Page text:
Popular sayings derived from sports


Sports of all forms have immense cultural currency and, as such, many of the common terms employed in them have found their way into regular speech. Here are some of the best you will no doubt have used or heard in everyday conversation.


In football, to run interference is a strategy wherein a player deliberately aims to obstruct or prevent an opponent from reaching and halting the advance of the ball carrier. It has found a second life outside of football to mean any situation wherein a person deliberately employs blocking or interfering speech or actions in order to buy time or create an opening for another person, situation or event, to complete.

When celebrating a touchdown, it is common practise to throw the pointed end of the football at the ground. This is referred to as a "spiking the football", and has gained some traction in popular use outside the game to refer to celebrations of all types, similar to the idiom "victory lap".

photo-1566577739112-5180d4bf9390.0.jpegA Hail Mary, a term deriving from the Catholic prayer for Mary, Ave Maria, is used in football to describe a desperate pass or play that is unlikely to succeed. Similarly, to be "worth a shot" also denotes this meaning. This use for the traditionally religious prayer has now become commonplace.


Of course, football isn’t the only sport to have generated popular sayings. In the card game poker, a player is said to be "under the gun" when they're sat next to the dealer and thus first to play in a new round of betting. This phase implies that they’re under pressure from adverse conditions, and has its origins in the age of siege warfare where the first attackers assaulting a castle wall would be "under the guns" of the defending forces.

Easily the most popular saying to come from poker though is in referring to a serious situation as a time "when the chips are down". This derives from when players bet their assets in the form of chips on the outcome of a hand, and as such represents a point of commitment and no-return.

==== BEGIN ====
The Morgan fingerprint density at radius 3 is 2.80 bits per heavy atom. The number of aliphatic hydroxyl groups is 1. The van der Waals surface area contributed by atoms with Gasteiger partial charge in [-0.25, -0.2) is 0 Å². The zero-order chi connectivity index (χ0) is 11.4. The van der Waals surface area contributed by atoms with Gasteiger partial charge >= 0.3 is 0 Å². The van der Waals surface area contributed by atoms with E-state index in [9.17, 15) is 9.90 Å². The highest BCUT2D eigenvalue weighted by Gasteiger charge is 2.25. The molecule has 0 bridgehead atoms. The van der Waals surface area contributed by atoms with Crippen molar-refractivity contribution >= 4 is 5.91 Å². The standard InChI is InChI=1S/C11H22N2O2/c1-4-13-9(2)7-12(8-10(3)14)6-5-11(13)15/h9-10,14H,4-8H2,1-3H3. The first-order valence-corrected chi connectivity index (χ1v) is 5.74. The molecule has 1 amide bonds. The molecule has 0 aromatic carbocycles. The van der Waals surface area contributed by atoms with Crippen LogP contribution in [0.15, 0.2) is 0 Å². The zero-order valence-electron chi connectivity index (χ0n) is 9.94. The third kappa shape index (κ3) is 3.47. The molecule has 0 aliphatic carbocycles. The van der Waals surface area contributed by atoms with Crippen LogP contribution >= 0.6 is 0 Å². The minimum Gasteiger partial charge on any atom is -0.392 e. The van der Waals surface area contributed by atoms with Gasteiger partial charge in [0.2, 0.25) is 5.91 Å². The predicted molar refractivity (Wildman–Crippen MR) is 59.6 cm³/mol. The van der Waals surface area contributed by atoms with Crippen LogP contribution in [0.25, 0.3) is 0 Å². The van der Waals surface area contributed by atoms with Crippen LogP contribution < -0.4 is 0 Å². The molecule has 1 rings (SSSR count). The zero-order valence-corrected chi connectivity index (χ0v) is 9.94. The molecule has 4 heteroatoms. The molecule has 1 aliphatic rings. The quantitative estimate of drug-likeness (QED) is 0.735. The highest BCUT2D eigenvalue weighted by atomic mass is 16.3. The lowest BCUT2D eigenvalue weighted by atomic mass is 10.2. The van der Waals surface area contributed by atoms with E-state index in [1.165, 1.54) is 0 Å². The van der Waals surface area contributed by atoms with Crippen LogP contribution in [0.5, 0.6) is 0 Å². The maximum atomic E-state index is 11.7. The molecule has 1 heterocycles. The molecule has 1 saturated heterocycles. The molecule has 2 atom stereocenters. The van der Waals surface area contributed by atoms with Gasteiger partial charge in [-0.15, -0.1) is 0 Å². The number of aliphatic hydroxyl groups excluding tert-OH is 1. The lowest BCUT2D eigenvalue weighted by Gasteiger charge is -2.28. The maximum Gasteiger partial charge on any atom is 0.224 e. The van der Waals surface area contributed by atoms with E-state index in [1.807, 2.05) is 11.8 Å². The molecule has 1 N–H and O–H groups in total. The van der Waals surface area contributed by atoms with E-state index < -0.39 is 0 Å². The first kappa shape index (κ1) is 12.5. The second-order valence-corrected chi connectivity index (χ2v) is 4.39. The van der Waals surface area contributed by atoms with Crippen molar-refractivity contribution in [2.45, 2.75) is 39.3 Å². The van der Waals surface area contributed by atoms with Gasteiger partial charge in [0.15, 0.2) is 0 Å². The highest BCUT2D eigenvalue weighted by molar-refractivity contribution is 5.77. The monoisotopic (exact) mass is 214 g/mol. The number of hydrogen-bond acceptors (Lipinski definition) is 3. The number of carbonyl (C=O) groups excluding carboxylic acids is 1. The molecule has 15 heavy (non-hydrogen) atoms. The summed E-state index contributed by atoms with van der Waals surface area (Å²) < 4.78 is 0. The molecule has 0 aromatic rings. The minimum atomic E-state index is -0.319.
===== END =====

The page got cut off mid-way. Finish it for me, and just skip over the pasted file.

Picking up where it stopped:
The game of cricket is another rich seam of popular sayings. When someone has been "knocked for six" they are said to be reeling from a surprise outcome or reversal. This comes from the practise of removing a bowler from play by hitting their thrown ball out of the bounds of the cricket pitch, similar to a home run in baseball. The name derives from the fact that this act awards the batting team 6 points.

Cricket is also the origin of the term "hat trick", a saying that has since proliferated throughout the sporting world. It refers to a series of three goals or points scored by a single player, and derives from the traditional practice that a player in a cricket game would be eligible for a prize from their cricket club for achieving such a feat. A common prize of this nature would be a new hat, hence, "hat trick". Interestingly, this is now more commonly associated with the game of soccer with many believing the sport to be where the term originated.


Perhaps the most influential sport outside of gridiron football for popular sayings is boxing, with many drawn to watching the bouts in the recent Tokyo Olympics. The negative use of the term "lightweight" derives from the weight classification system of this sport. To be "saved by the bell", a term used to denote a lucky escape, comes from when a fighter has been spared a further beating or imminent knock-out by the end of a round, signified by the ringing of the bell.

When someone is "pulling no punches", it means that they’re not holding back, instead putting their full force into the activity they’re involved in. And when someone is losing a fight, leading to them getting pushed up against the ropes by their opponent's offensive punching, they are said to be "on the ropes". It is perhaps no big surprise that a sport that is so simplistic and oppositional would find its terminology so readily applied to situations out in the world.

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